Four Ways We Can Misread Paul

Since we’re in the midst of Paul for several months, I thought I’d share this. It’s a handout I’ve used sometimes about four common ways we misread Paul with modern, Western eyes. (That book is one of the Top 5 I books recommend

1. Inside Baseball

Reports of baseball games (or, if you speak baseball fluently, substitute “jai alai” or “sepak takraw“) don’t explain baseball. They presume a pre-existing understanding of the game. Similarly, Paul’s letters were not written as chapters in a systematic exposition of Gospel basics, like  a doctrinal handbook nor are they missionary documents meant to expound or convert. His letters were not tracts or General Conference talks. Paul is not explaining the Gospel to someone who’s never heard it at all, but presupposes knowledge and acceptance of its; so much goes without being said. Written at different times, with different purposes, and somewhat different styles, Paul sometimes changes his mind or seems to be at odds with himself. His letters are not entirely consistent. They are partial expressions of Paul’s thought.

2. Telephone

Every so often, I hear my wife on the phone, and the content is strange enough that I want to say, “who are you talking to?” With Paul’s letters, we are quite literally listening to half the phone call, half the conversation. We don’t know the context. These are occasional letters, and we don’t know the occasion, except for whatever Paul tells us or we manage to extrapolate from the content. For example, we know Paul had very strong feelings about the sacrament, but only because of what he writes in 1 Corinthians 11, which he writes because the Corinthians were making such a hash of it. Were it not necessary to correct the Corinthians, we would never have known this information.

3. Manner We read chapters and verses silently, breaking it down. Paul’s letters were meant to be read out loud, all at once, and heard by the believers present;

1 Thessalonians 5:27 “I solemnly charge you by the Lord to have this letter read before all the congregation.”

Colossians 4:16 “when this letter has been read among you, have it read also in the church of the Laodiceans; and see that you read also the letter from Laodicea.”

Notably, reading and writing were rare skills, and Paul himself could not write very well. Taken at face value, anyway, note  Galatians 6:11, where Paul apparently takes the pen in his own hand to say “Look what large letters I use with my own hand!”

4. Presentism We tend to read Paul in our context, through our view of LDS Church history and doctrine. There are two competing principles here: the Restoration principle (i.e. Paul and his audiences knew and understand as we do today) vs. Line Upon Line principle (we know and understand more, about the Gospel because more has been revealed to or clarified for us today than in Paul’s day.)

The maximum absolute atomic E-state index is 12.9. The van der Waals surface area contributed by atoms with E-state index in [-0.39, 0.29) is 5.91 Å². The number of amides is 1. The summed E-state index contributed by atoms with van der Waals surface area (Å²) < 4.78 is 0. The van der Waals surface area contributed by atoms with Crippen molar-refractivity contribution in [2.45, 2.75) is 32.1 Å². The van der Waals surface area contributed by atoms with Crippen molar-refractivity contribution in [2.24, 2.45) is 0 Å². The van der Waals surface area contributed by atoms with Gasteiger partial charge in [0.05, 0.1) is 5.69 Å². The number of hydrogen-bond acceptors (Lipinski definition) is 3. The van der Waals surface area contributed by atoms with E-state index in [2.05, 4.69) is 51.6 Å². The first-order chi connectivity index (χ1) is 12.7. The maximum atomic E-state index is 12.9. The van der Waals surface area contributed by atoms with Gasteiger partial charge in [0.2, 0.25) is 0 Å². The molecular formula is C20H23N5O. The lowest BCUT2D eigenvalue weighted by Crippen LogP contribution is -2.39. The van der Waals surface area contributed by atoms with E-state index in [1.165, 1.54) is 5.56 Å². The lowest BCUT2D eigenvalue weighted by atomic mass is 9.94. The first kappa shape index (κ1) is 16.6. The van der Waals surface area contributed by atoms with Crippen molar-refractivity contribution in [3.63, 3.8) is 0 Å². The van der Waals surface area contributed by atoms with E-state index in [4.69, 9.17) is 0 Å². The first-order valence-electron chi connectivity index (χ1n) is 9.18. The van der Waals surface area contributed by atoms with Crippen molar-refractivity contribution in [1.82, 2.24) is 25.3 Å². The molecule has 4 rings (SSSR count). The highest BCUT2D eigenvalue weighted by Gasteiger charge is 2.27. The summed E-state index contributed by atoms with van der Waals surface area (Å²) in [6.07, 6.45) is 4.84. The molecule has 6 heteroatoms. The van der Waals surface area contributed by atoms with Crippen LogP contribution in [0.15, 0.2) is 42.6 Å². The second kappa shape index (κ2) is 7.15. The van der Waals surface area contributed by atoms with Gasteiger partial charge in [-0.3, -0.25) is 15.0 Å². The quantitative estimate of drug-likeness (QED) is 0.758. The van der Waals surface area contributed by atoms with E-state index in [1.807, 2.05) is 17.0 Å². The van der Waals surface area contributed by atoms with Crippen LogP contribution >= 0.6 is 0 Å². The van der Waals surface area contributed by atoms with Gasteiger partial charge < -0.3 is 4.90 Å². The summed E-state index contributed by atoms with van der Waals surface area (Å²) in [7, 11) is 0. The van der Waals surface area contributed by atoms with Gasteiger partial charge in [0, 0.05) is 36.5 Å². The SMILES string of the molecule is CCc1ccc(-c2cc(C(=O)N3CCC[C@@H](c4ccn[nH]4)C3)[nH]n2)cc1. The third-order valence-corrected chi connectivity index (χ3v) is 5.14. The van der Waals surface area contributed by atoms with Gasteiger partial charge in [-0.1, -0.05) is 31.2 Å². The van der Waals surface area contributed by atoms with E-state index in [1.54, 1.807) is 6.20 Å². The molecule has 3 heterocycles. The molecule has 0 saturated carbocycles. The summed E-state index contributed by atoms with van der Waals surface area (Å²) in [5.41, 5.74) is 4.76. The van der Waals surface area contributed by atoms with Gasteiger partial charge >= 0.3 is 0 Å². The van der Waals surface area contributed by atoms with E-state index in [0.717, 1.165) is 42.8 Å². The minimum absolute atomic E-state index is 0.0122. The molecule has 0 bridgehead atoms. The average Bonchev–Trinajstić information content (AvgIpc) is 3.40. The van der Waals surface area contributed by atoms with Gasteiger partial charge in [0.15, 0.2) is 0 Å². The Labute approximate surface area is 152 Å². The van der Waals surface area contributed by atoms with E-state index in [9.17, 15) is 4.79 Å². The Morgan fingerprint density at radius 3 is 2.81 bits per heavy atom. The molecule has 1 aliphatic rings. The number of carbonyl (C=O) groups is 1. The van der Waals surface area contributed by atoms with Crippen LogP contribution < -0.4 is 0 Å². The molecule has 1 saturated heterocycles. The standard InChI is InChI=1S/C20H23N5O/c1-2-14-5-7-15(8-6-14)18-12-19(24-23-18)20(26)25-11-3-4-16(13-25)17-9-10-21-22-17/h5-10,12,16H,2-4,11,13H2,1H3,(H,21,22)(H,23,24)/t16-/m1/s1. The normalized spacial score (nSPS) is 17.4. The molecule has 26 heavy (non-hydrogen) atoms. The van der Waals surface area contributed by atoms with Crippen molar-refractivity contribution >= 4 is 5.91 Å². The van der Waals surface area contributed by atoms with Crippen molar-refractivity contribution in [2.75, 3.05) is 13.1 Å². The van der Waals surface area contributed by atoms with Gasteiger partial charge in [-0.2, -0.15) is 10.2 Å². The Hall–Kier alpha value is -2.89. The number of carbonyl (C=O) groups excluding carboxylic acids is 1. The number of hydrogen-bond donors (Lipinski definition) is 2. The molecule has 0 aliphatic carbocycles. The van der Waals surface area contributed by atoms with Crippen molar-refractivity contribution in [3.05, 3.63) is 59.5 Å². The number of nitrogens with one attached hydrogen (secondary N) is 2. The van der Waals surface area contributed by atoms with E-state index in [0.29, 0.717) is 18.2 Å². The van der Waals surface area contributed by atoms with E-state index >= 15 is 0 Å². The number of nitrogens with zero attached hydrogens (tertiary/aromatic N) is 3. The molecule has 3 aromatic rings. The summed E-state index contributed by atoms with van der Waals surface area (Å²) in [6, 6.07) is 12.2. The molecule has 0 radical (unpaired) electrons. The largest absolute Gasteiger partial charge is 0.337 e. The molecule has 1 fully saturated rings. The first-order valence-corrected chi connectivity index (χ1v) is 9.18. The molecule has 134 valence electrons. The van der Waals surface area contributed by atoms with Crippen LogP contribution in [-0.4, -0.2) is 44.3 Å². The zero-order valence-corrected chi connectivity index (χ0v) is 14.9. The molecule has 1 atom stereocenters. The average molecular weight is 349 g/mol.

I tend to think we should interpret more through the Line upon Line principle, but it varies based on topic and passage. Regardless, there is context that is very different from our day. So much of Paul’s letters is devoted to reconciling and explaining the issues of Jew vs Pagan, Jesus vs. Torah, and I can’t recall the last time our Elders Quorum got embroiled over circumcision. On the other hand, the issue of factionalism (though the dividing line changes) is certainly a live one today.

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One thought on “Four Ways We Can Misread Paul

  1. This is very good. In Gospel Doctrine class, I pointed out similar info. I asked “we know from 1 Cor. that Paul was originally in Corinth for 1 1/2 years establishing the Church there. What writings do we have from Paul concerning the basic teachings he gave them during this period? Zero. What about the basic teachings he gave to the other Asian and Greek churches that he established? Zero. This is why it is such an impossibility for protestant churches, try as they may to stay “bible-only”, to use Paul’s letters to form the framework of their foundational church structure and all of the doctrine. We simply don’t have Paul’s (i.e. Jesus’s) “manual” on church-building in the New Testament.

    Let’s look at a basketball team. A coach works with a team day after day laying the foundation of what he hopes will be a successful season. After a great deal of effort in teaching the basic principles of basketball and teamwork, they go out on their own on the court and immediately start making mistakes and forgetting stuff. So, at halftime, the coach gathers the team in the locker room and gives his speech…

    This is what we call Real-Time Course Correction. And that is what Paul’s letters are. Chloe informs Paul that the Saints in Corinth are struggling on the court, and Paul delivers his speech (in letter form). Someone who has not been at the daily basketball practices but who is now listening to the coach in the locker room will be able to follow some – but not all – of what the coach is trying to convey to the team. We, 2,000 years and a few translations later, are at a greater disadvantage in fully understanding what Paul is saying to the Corinthians than the locker room listener is. But the members of the Church at Corinth would understand it (even though 2 Cor. shows that they didn’t necessarily like everything they heard).

    But, Real-Time Course Correction is vitally important to both basketball teams and disciples of Jesus. And this is what living Prophets provide! They can see where members are confused or straying from basic tenets and they can provide importance guidance. Modern prophets do this all the time. As recently as last month, modern-day prophets – noting the confusion within today’s latte, mocha, vaping world – presented valuable understanding to youth and others as to what constitutes today’s “Word of Wisdom”.


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